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    World Asthma Day

    World Asthma Day

    May 5, 2020

    Philips supports the Global initiative for Asthma (GINA) on World Asthma Day, an annual event organized to improve asthma awareness and care around the world.

    With asthma, there’s always more than meets the eye.

    Asthma can’t be seen, and many asthma triggers go unnoticed too. This World Asthma Day, we’re shining a spotlight on the unseen and unknown factors that impact asthmatics. With so many day-to-day triggers including weather, exercise and even food, it’s important to understand how to best manage and control asthma.

    Lady spraying perfume
    Perfumes and sprays can irritate airways, so apply them in a specific room of the house, away from those with asthma.1
    Kid eating
    Children with asthma are more likely to have food allergies, which can also act as asthma triggers.2 Keeping a food diary can help identify if diet is triggering asthma symptoms.2
    Man using inhaler
    The steroids taken for asthma control are not the same as steroids that are used to build muscles.3,4 They're inhaled directly to the airways and very little of the medication is absorbed to the rest of the body.3,4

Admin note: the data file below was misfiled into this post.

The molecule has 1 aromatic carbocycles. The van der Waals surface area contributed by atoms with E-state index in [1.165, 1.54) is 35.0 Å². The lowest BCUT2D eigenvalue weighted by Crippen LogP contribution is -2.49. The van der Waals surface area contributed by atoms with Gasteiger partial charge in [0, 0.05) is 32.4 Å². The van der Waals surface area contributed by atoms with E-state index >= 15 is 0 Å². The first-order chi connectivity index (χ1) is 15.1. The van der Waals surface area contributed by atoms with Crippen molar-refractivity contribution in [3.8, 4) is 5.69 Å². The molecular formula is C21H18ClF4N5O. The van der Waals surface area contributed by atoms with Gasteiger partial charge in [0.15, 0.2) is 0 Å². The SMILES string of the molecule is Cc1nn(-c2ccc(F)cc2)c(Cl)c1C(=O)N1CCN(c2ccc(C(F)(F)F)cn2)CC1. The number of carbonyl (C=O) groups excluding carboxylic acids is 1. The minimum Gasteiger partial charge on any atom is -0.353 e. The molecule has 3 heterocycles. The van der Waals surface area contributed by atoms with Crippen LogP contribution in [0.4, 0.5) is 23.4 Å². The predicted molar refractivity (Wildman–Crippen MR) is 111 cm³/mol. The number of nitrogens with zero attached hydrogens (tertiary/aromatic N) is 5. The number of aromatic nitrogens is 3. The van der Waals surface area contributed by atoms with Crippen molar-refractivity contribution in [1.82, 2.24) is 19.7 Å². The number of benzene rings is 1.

Tackle asthma within the home

    Woman doing yoga

    Yoga and Controlled Breathing

    For those with mild asthma symptoms, yoga could offer relief – the cobra pose and hero pose stretch the chest, and bring attention to breath.5
    Kid taking picture with pet

    Can kids with asthma have pets?

    It’s pet’s dander (dead skin cells) and saliva that may trigger a child’s asthma.6 Create a safe space for those with asthma by ensuring pets don't enter bedrooms in the room.6

    Managing your asthma

    With so many asthma symptoms and triggers, it’s important that your asthma management plan is tailored to you. Your triggers may vary from others so it’s key to keep a diary to record when your symptoms appear and to recognise the warning signs.



    1. Asthma UK. Supporting friends or workmates with asthma. [Online]. Available at: asthma.org.uk/advice/living-with-asthma/supporting-friends-colleagues/. [Accessed: March 2020].
    2. National Heart, Lung, and Blood Institute. Food allergies and asthma [Online]. Available at: ncbi.nlm.nih.gov/pmc/articles/PMC3155248/ [Accessed: March 2020].
    3. National Heart, Lung, and Blood Institute. Asthma. [Online]. Available at: nhlbi.nih.gov/health-topics/asthma. [Accessed: March 2020].
    4. Asthma UK. Common concerns about medicines [Online]. Available at: asthma.org.uk/advice/inhalers-medicines-treatments/common-concerns/. [Accessed: March 2020].
    5. Annals of Allergy, Asthma, & Immunology. Yoga for asthma: a systematic review and meta-analysis. [Online]. Available at: annallergy.org/article/S1081-1206(14)00198-7/fulltext/. [Accessed: March 2020].
    6. Asthma UK. Animals, pets and asthma. [Online]. Available at: asthma.org.uk/advice/triggers/animals-and-pets/. [Accessed: March 2020]